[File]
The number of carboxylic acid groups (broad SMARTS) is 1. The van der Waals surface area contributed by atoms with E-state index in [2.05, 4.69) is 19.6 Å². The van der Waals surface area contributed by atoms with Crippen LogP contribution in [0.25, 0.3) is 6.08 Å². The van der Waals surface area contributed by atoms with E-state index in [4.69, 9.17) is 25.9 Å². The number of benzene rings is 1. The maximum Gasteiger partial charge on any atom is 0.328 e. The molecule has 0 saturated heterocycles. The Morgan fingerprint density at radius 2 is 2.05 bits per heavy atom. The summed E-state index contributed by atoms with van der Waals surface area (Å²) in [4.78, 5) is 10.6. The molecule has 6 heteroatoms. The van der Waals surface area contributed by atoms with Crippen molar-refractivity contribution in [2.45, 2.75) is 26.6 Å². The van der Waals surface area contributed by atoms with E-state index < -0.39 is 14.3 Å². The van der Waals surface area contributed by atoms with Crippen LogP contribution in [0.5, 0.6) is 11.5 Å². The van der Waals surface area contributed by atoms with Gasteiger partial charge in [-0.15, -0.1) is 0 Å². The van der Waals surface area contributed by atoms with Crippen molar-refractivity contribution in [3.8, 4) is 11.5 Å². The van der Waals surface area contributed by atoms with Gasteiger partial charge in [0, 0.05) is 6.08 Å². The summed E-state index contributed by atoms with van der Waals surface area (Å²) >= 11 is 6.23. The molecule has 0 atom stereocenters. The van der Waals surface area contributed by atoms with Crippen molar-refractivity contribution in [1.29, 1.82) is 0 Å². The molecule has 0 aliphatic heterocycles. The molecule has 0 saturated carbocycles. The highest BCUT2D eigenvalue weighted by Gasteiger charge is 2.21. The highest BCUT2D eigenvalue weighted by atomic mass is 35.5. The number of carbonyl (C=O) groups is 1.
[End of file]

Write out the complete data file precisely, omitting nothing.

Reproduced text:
The number of carboxylic acid groups (broad SMARTS) is 1. The van der Waals surface area contributed by atoms with E-state index in [2.05, 4.69) is 19.6 Å². The van der Waals surface area contributed by atoms with Crippen LogP contribution in [0.25, 0.3) is 6.08 Å². The van der Waals surface area contributed by atoms with E-state index in [4.69, 9.17) is 25.9 Å². The number of benzene rings is 1. The maximum Gasteiger partial charge on any atom is 0.328 e. The molecule has 0 saturated heterocycles. The Morgan fingerprint density at radius 2 is 2.05 bits per heavy atom. The summed E-state index contributed by atoms with van der Waals surface area (Å²) in [4.78, 5) is 10.6. The molecule has 6 heteroatoms. The van der Waals surface area contributed by atoms with Crippen molar-refractivity contribution in [2.45, 2.75) is 26.6 Å². The van der Waals surface area contributed by atoms with E-state index < -0.39 is 14.3 Å². The van der Waals surface area contributed by atoms with Crippen LogP contribution in [0.5, 0.6) is 11.5 Å². The van der Waals surface area contributed by atoms with Gasteiger partial charge in [-0.15, -0.1) is 0 Å². The van der Waals surface area contributed by atoms with Crippen molar-refractivity contribution in [3.8, 4) is 11.5 Å². The van der Waals surface area contributed by atoms with Gasteiger partial charge in [0, 0.05) is 6.08 Å². The summed E-state index contributed by atoms with van der Waals surface area (Å²) >= 11 is 6.23. The molecule has 0 atom stereocenters. The van der Waals surface area contributed by atoms with Crippen molar-refractivity contribution in [1.29, 1.82) is 0 Å². The molecule has 0 aliphatic heterocycles. The molecule has 0 saturated carbocycles. The highest BCUT2D eigenvalue weighted by Gasteiger charge is 2.21. The highest BCUT2D eigenvalue weighted by atomic mass is 35.5. The number of carbonyl (C=O) groups is 1.